Your Writers Voice is Inside You
By Harriet Silkwood
You literally must pour yourself into your writing. That isn't as much a cliche as you may have thought.
Why do you write?
I write to change my world by revising it and giving it a happy ending. I think most write fiction to create new realities and new ways of expressing ourselves. It gives us the power to fix anything we don't like in the real world. We write to escape, and to escape we must enter the world of fiction fully.
Who do you become when you write?
First, you become vulnerable. You must become the characters, all of them -- even the bad guys. For the characters to be compelling I believe they must contain some real part of the writer's personality. You have all the voices inside you waiting to come out; they only need the right character. Let them each speak for themselves, individually, to bring them to life. You literally must pour yourself into your writing. That isn't as much a cliche as you may have thought.
Have you ever found an old personal writing of yours, something you'd written a few years ago, and been surprised at the strong voice you heard? It will have a tone of realism you didn't know you could present so well. It's your writers voice. It is probably something you wrote on the spur of the moment while in a particular emotional state and you poured yourself into it. Learn to use it by becoming each character. To become each character, you must know them well. Study them, make them individuals by basing them on someone real.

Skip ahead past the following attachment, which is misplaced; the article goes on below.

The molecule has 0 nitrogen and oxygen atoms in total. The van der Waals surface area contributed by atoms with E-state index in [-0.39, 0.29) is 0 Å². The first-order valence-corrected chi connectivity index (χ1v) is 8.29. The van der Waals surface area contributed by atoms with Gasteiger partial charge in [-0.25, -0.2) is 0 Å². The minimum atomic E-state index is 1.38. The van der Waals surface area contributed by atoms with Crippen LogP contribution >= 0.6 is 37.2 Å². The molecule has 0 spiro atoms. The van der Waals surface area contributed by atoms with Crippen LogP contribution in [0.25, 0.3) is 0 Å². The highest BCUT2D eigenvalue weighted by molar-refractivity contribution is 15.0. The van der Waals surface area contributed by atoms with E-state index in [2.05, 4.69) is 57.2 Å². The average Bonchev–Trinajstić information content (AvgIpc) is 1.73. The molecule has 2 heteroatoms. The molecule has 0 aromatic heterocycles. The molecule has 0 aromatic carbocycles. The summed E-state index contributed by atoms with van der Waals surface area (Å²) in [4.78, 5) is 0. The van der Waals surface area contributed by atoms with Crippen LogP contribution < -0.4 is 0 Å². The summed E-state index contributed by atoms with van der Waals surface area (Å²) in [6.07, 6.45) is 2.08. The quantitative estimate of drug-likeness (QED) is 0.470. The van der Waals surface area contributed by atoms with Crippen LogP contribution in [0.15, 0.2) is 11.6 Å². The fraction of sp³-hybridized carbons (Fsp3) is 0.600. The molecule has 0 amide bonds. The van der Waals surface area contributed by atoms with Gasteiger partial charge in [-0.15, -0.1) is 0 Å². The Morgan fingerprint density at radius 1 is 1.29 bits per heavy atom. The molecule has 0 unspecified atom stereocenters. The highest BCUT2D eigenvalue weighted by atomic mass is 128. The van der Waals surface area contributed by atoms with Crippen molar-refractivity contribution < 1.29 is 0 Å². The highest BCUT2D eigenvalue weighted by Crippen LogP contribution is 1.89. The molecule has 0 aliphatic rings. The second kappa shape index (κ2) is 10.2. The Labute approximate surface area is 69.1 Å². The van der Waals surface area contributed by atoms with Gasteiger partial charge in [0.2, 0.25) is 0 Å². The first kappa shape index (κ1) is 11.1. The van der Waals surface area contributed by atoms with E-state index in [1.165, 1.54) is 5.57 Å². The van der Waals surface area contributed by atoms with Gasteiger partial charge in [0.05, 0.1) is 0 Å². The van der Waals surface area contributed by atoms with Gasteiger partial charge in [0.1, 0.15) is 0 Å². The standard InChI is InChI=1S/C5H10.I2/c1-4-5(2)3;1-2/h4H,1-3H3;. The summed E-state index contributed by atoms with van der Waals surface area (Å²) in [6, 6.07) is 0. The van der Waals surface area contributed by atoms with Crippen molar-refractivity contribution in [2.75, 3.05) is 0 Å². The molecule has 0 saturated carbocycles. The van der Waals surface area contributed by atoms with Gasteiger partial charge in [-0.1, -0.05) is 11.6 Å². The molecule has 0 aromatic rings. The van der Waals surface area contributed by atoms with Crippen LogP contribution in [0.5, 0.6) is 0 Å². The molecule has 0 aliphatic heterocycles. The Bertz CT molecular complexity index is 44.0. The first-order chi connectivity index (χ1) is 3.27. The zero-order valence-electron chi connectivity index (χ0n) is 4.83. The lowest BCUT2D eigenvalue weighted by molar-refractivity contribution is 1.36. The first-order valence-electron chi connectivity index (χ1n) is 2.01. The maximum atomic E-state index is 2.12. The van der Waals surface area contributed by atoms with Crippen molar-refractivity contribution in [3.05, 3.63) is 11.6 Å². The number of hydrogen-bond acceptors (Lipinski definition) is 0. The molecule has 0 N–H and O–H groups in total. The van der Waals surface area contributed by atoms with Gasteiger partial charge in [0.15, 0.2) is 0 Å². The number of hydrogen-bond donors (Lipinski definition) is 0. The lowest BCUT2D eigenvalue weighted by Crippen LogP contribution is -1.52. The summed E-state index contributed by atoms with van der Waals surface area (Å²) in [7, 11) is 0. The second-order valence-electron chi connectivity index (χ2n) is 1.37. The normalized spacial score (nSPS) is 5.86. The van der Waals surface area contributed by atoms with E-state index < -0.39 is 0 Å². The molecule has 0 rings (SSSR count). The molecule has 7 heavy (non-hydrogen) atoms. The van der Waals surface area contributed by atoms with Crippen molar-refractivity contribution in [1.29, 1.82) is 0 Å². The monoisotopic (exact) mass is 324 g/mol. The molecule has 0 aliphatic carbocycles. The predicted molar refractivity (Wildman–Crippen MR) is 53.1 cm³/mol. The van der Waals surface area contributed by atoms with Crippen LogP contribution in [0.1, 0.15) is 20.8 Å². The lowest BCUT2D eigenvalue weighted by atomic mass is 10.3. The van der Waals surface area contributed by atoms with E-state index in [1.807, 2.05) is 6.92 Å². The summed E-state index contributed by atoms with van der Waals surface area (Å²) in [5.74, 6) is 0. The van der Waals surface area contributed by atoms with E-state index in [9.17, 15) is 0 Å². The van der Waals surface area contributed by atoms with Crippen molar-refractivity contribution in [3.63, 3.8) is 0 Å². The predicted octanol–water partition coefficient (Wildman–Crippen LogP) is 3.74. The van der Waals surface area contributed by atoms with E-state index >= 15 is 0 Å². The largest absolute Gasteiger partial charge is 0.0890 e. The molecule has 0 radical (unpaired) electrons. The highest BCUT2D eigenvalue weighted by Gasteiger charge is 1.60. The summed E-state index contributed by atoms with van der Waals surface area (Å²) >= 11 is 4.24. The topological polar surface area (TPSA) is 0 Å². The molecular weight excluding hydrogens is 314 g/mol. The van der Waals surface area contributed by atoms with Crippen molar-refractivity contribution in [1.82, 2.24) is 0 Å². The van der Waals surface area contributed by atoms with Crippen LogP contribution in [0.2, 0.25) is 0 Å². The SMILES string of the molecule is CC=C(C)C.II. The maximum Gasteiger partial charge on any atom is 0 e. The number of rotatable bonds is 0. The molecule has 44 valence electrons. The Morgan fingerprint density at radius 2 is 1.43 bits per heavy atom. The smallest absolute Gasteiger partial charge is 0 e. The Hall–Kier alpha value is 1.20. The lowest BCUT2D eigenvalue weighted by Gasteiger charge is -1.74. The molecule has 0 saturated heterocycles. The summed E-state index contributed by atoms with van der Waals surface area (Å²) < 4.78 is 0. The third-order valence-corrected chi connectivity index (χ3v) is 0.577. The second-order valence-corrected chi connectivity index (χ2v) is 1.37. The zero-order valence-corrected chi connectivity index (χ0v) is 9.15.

I've heard some creative writers say they don't worry about the characters, because they think the story is more important. They admit throwing card-board characters in as they're needed to get the story to the finish line. I haven't read their work so I don't know if they can pull it off or not, but I wonder who performs the action; how is emotion brought in? I think even if it's completely narrated, the narrator still needs a strong voice to keep boredom at bay..
I agree with the statement that the story is important, but the characters are equally important. Good ones can fool the reader into thinking even a bad story is good. Good, solid characters with consistently strong voices can sell mediocre serial books. Readers read to escape. They don't know or care that the writer was forced to draw on painful memories and cry buckets of tears to make the characters true-to-life; they just know if they can identify with them or not. They can't become that particular character or overcome the obstacle, without a strong writer's voice bringing the character to life. Bottom line - they won't like your story.
So, to find your writers voice, dig through all the animosity, fear, anger, cruelty, joy and heartbreak of everyday living, past, present and perceived. Twist it, exaggerate it, and give it to your characters to work out. Your readers will love it.
About The Author
Harriet Silkwood is a reviewer of new writers and has written newsletters and articles on the subject of novice writing and reviewing with common sense and encouragement. Her portfolio may be found at http://www.Writing.Com/authors/storytime.
She is an author on http://www.Writing.Com/ which is a site for Writers.
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